• /scripts/odata/ - The files in this folder represent responses from the TripPin OData endpoint.  The content is the same as if you leveraged the OData endpoint directly.
    • /ext-libs/ - Third-party dependencies that this extension uses.


    Note: The TripPinPackage.json file defines four virtual tables in its schema.  However, only two are leveraged as part of this example extension.



    Before starting the configuration process, unzip the file attached to this post.  Then, create a zip file of the sub-folder called "extension", which contains the folders listed above.



    Extension Setup



    Configuration of Browser UI extensions is managed through the .NET Agent Console.  You will need to login to the agent console to begin configuration.



    Using an account with profile permissions to manage Add-Ins, navigate to Configuration > Site Settings > Add-In Manager.





    In the ribbon, click the “New” icon and select “New Browser UI Extension”.





    A file selection dialog will appear.  Navigate to the zip file provided as part of this cookbook recipe and select it.  The zip file will be uploaded and you will be presented with the contents of the zip file to manage in the Add-In Manager.  Give the extension a name; ensure that there are no spaces in the name as this can have cause an issue with file paths.  Select “Analytics” as the extension type.





    Select “index.html” as the init file and “TripPinPackage.json” as the schema definition.





    In the ribbon, click the “Profile Access” button and assign the extension to the profiles that will have access to the report and the extension.  We recommend testing with one profile first, then adding more when you have confirmed that all is working.





    Click “Save & Close” in the ribbon.  You will need to log out of the agent console and log back in for the data dictionary changes take place.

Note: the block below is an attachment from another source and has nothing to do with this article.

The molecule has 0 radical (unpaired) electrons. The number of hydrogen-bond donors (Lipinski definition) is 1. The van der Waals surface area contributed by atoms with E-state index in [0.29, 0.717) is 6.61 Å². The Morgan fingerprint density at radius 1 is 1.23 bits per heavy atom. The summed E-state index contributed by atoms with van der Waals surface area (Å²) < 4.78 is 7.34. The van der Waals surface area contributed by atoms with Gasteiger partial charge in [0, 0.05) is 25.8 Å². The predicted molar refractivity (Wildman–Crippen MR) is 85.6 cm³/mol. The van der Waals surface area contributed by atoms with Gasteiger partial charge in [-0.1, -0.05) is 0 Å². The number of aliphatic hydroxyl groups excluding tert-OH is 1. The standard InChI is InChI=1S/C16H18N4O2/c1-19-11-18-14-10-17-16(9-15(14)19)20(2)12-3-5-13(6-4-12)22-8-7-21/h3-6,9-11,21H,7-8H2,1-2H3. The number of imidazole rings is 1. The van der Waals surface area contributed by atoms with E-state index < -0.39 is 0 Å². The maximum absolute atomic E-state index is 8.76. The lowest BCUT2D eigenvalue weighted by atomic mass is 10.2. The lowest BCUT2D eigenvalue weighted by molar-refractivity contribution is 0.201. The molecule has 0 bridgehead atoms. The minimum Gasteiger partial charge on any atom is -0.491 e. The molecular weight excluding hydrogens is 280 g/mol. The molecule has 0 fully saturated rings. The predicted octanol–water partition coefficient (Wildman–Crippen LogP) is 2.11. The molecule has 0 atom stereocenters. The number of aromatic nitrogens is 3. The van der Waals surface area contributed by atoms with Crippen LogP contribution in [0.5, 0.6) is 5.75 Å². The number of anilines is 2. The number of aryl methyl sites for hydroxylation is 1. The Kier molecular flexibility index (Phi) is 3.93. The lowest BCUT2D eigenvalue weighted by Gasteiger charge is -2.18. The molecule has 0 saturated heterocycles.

When you log back in, navigate to the Analytics Explorer and create a new grid report.  Using the data dictionary, scroll down until you see tables in the “TripPin” package.  The tables in this package are the virtual tables that your extension provides.



    Select the “Trips” table and drag all of the field of the table on the report (order does not matter and you can omit some fields if you desire). Later, we want to connect the “trips” report to the “people” report through report linking; that way, we can deep link into a person’s trips from the person report.  To do so, we want to make sure that there is a filter on the “trips” report that can filter the trips based on username.  Click on the “Home” tab in the ribbon and select the filter editor.  Add a new filter called “Username”.  Set this filter to “selectable at run time” and assign the expression to the following field “TripPin$Trips.Person_Ref_Username”.  Set the “operator” to equals and the “value” field should remain blank.  Click “ok.”





    Then, save the “trips” report.  For organizational purposes, it’s a good idea to create a folder for these example reports as in the screenshot below.





    Create a new grid report for “people”.  In this case, drag all of the columns for the people object onto the report.  We will not need a filter on this report, but we do want to create a report link to the trips report.  Select the “Username” column that you dragged onto the report designer.  In the ribbon, click on the “design” tab.  Click the “Report Linking” button and select “Add Report Link.”  We want to map the “Username” filter that we created on our “trips” report with the “username” field on the “people” report.  Set the “use” column to “Parent Column Value” and the “value” column to “UserName.”  This tells the report link that we want to pass the username from our “people” report as the filter value to the trips report.





    Once you have completed the report linking, then you can save and close the reports.  Now, you will want to put those reports in your Navigation Set so that you can access them in BUI (your profile will need permissions to do this).  In the example below, I have placed the reports in my “Home” section so that I can access them quickly in Browser UI.





    Using the Extension



    Now, switch to your browser and login to OSvC’s Browser UI.  Open your browser’s developer tools so that you can determine any issues with the extension while logging in.  Set your developer tools to show the console before logging in to BUI; once shown, then login to BUI.



    If the extension loaded properly, then you should see a number of messages from the extension that the tables provided by the extension have been loaded.  If you do not see these messages, then the likely cause is that you missed profile permission settings in an earlier step.  If you see error messages, then that typically means an expected file is missing from the extension.





    Next, click the “hamburger menu” and open your people report.